Conversion. Hawkers and Pedlers. Statute, Effect of violation. Sale, Validity.
If a person, who is a pedler within the meaning of R. L. c. 65, § 13, in violation of the provisions of § 14 of that chapter prohibiting the sale of jewelry by pedlers, sells and delivers a diamond ring under an instrument in writing that purports to be a contract of conditional sale, by the terms of which the title to the ring is to remain in the vendor until it is paid for in full, and thereafter the person named as vendee wrongfully pledges the ring to a licensed pawnbroker who takes it in good faith, although the contract of sale is void and the pedler has no rights under it, this does not preclude him from asserting and proving his title to the ring in an action against the pawnbroker for its conversion, and, if the pawnbroker has refused to deliver the ring to him upon demand, he may recover its value in such an action.
TORT for the alleged conversion of a diamond ring. Writ in the Municipal Court of the City of Boston dated October 31, 1910.
On appeal to the Superior Court the case was submitted to Hall, J., upon an agreed statement of facts, including the facts which are stated in the opinion. At the request of the defendant the judge made the following rulings:
"2. The plaintiff is a pedler within the meaning of R. L. c. 65, §13.
"3. That the sale of the ring in question was made by the plaintiff as a pedler of jewelry in violation of R. L. c. 65, § 14."
The defendant also asked the judge to make the following rulings:
"1. That upon the agreed statement of facts submitted the defendant is entitled to a finding."
"4. The sale of jewelry by pedlers being expressly prohibited, and being subject to a statutory penalty, leaves the contract absolutely unenforceable, as far as the plaintiff is concerned, against the vendee or any one holding under him.
"5. That the sale of the ring in question upon conditional
terms to Tedesco was null and void, and the plaintiff is without remedy to enforce any of its terms or to obtain repossession of the article.
"6. The plaintiff is without legal remedy against the defendant, because of illegality of the transaction, and the law will leave the parties where it finds them, and it is immaterial that by the terms of the agreement the plaintiff retained title to the ring delivered to Tedesco."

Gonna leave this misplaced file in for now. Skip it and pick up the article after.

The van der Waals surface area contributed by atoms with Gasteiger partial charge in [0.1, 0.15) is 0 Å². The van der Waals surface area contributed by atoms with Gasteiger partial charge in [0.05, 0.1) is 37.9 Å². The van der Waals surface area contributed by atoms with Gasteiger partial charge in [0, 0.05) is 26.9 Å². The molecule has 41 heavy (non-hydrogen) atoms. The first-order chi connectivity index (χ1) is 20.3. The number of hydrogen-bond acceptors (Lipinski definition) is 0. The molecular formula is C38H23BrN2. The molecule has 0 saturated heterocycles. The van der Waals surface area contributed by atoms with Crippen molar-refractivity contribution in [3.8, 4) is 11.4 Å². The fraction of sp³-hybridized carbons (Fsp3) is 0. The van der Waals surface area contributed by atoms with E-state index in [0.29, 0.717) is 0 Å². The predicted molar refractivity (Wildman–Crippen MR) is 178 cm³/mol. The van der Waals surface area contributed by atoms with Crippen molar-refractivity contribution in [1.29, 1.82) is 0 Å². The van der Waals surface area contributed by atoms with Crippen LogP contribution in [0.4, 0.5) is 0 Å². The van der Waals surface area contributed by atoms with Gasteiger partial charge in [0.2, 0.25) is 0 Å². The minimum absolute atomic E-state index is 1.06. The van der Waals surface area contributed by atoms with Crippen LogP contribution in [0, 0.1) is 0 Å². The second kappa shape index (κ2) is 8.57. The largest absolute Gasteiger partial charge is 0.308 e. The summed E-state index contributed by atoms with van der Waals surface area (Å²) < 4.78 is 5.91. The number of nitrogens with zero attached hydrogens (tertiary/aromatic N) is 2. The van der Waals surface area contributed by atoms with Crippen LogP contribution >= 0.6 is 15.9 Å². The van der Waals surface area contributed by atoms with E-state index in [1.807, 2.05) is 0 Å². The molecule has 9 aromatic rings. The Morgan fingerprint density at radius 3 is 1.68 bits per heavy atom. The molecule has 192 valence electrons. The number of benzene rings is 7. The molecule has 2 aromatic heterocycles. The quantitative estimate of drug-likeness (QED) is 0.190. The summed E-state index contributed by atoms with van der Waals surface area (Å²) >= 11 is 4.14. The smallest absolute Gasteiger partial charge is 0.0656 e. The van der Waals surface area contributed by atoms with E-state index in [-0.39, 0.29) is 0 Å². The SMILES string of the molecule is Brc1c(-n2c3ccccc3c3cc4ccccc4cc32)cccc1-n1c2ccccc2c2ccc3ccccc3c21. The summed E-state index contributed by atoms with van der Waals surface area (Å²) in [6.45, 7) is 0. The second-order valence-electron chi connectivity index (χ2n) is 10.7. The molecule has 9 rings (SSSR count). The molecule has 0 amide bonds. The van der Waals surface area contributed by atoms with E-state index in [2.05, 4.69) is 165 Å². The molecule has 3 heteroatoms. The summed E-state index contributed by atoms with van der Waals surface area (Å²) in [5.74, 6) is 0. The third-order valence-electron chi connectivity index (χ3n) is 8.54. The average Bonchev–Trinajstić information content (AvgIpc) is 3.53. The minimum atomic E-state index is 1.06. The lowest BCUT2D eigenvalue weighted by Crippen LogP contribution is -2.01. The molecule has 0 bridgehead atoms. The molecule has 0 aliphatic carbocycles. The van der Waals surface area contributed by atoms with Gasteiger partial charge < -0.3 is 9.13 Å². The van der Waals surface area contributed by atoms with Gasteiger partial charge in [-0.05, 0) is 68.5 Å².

The judge refused to make any of these rulings. He found for the plaintiff in the sum of $150; and the defendant alleged exceptions.
R. L. c. 65, § 13, defines hawkers and pedlers and provides a penalty for sales in violation of the statute. Section 14 is as follows: "The sale by hawkers or pedlers of jewelry, wines, spirituous liquors and playing cards is prohibited."
L. R. Eyges, for the defendant.
V. Brogna & C. J. Muldoon, Jr., for the plaintiff, submitted a brief.
CROSBY, J. This was an action of tort for the conversion of a diamond ring. The ring was sold by the plaintiff to one Tedesco under a conditional contract or lease so called, a copy of which is annexed to the bill of exceptions. By the terms of thiscontract or lease it appears that Tedesco, "who paid a small sum upon delivery, agreed to pay the balance upon weekly instalments, and . . . executed at the same time a written agreement . . . by the terms of which the plaintiff was to retain title to the ring until paid for. Upon failure to pay any instalment when due, or for any other breach of the lease, the plaintiff could demand, or retake the ring without legal process." From the agreed facts it further appears that "before the amount stipulated was paid to the plaintiff the vendee pawned the ring with the defendant, who is a licensed pawnbroker, . . . who took the pledge in good faith and with no knowledge that Tedesco, the pawnor, held the ring under a conditional sale agreement" From the agreed facts it also appears that the plaintiff had no store or other regular place of business, but sold jewelry, going from town to town and from place to place in the same town, carrying the jewelry for sale and exposing it for sale. He sold for cash or upon the instalment plan, and upon arranging terms
would immediately deliver the article of jewelry to the purchaser, but "was not a selling agent to dealers in the usual course of business, nor did he sell his jewelry by sample for future delivery."
From these undisputed facts it is clear that the plaintiff was a pedler within the meaning of R. L. c. 65, § 13, and that the sale was in violation of § 14 of the same chapter, and the trial judge correctly so ruled.